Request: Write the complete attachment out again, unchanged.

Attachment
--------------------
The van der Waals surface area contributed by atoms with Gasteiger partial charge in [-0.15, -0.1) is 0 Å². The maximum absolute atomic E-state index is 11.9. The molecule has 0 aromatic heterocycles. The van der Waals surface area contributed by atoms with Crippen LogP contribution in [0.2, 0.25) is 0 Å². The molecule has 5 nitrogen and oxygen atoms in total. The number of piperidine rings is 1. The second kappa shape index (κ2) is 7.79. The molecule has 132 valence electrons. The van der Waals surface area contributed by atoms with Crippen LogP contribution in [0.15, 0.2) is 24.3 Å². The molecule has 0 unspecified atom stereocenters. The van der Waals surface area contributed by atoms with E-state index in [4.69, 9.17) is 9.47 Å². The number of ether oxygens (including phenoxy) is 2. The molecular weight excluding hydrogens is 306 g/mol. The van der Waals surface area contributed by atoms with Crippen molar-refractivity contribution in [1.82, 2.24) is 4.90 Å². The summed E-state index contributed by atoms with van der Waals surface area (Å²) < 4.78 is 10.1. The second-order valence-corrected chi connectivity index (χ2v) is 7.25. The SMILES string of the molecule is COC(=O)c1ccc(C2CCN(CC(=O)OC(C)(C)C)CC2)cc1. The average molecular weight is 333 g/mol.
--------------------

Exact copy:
The van der Waals surface area contributed by atoms with Gasteiger partial charge in [-0.15, -0.1) is 0 Å². The maximum absolute atomic E-state index is 11.9. The molecule has 0 aromatic heterocycles. The van der Waals surface area contributed by atoms with Crippen LogP contribution in [0.2, 0.25) is 0 Å². The molecule has 5 nitrogen and oxygen atoms in total. The number of piperidine rings is 1. The second kappa shape index (κ2) is 7.79. The molecule has 132 valence electrons. The van der Waals surface area contributed by atoms with Crippen LogP contribution in [0.15, 0.2) is 24.3 Å². The molecule has 0 unspecified atom stereocenters. The van der Waals surface area contributed by atoms with E-state index in [4.69, 9.17) is 9.47 Å². The number of ether oxygens (including phenoxy) is 2. The molecular weight excluding hydrogens is 306 g/mol. The van der Waals surface area contributed by atoms with Crippen molar-refractivity contribution in [1.82, 2.24) is 4.90 Å². The summed E-state index contributed by atoms with van der Waals surface area (Å²) < 4.78 is 10.1. The second-order valence-corrected chi connectivity index (χ2v) is 7.25. The SMILES string of the molecule is COC(=O)c1ccc(C2CCN(CC(=O)OC(C)(C)C)CC2)cc1. The average molecular weight is 333 g/mol.